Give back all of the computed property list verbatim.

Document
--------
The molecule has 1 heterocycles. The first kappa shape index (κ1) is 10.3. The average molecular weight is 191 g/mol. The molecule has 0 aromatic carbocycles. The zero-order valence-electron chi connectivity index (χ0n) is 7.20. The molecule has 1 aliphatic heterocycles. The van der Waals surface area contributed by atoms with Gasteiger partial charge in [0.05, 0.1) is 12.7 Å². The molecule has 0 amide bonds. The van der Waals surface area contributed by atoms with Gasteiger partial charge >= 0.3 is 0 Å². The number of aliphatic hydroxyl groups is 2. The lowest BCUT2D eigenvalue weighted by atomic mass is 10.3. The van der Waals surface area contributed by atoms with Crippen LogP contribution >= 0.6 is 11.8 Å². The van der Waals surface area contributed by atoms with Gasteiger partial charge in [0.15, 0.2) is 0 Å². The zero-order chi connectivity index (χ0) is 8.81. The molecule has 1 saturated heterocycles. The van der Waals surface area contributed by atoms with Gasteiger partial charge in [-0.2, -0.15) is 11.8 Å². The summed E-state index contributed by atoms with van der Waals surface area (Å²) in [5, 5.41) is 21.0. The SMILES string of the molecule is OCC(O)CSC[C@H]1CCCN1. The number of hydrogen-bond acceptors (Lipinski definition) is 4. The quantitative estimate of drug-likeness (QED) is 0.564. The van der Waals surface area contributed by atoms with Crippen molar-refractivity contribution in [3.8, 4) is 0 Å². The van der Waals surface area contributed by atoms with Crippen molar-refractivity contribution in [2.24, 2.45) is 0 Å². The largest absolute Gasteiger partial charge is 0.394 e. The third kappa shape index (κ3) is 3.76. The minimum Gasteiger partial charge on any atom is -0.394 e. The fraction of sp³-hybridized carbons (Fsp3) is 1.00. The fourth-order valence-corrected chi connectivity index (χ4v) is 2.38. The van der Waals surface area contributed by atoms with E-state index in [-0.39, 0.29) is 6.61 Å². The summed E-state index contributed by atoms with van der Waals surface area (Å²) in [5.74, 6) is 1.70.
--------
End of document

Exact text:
The molecule has 1 heterocycles. The first kappa shape index (κ1) is 10.3. The average molecular weight is 191 g/mol. The molecule has 0 aromatic carbocycles. The zero-order valence-electron chi connectivity index (χ0n) is 7.20. The molecule has 1 aliphatic heterocycles. The van der Waals surface area contributed by atoms with Gasteiger partial charge in [0.05, 0.1) is 12.7 Å². The molecule has 0 amide bonds. The van der Waals surface area contributed by atoms with Gasteiger partial charge >= 0.3 is 0 Å². The number of aliphatic hydroxyl groups is 2. The lowest BCUT2D eigenvalue weighted by atomic mass is 10.3. The van der Waals surface area contributed by atoms with Crippen LogP contribution >= 0.6 is 11.8 Å². The van der Waals surface area contributed by atoms with Gasteiger partial charge in [0.15, 0.2) is 0 Å². The zero-order chi connectivity index (χ0) is 8.81. The molecule has 1 saturated heterocycles. The van der Waals surface area contributed by atoms with Gasteiger partial charge in [-0.2, -0.15) is 11.8 Å². The summed E-state index contributed by atoms with van der Waals surface area (Å²) in [5, 5.41) is 21.0. The SMILES string of the molecule is OCC(O)CSC[C@H]1CCCN1. The number of hydrogen-bond acceptors (Lipinski definition) is 4. The quantitative estimate of drug-likeness (QED) is 0.564. The van der Waals surface area contributed by atoms with Crippen molar-refractivity contribution in [3.8, 4) is 0 Å². The van der Waals surface area contributed by atoms with Crippen molar-refractivity contribution in [2.24, 2.45) is 0 Å². The largest absolute Gasteiger partial charge is 0.394 e. The third kappa shape index (κ3) is 3.76. The minimum Gasteiger partial charge on any atom is -0.394 e. The fraction of sp³-hybridized carbons (Fsp3) is 1.00. The fourth-order valence-corrected chi connectivity index (χ4v) is 2.38. The van der Waals surface area contributed by atoms with E-state index in [-0.39, 0.29) is 6.61 Å². The summed E-state index contributed by atoms with van der Waals surface area (Å²) in [5.74, 6) is 1.70.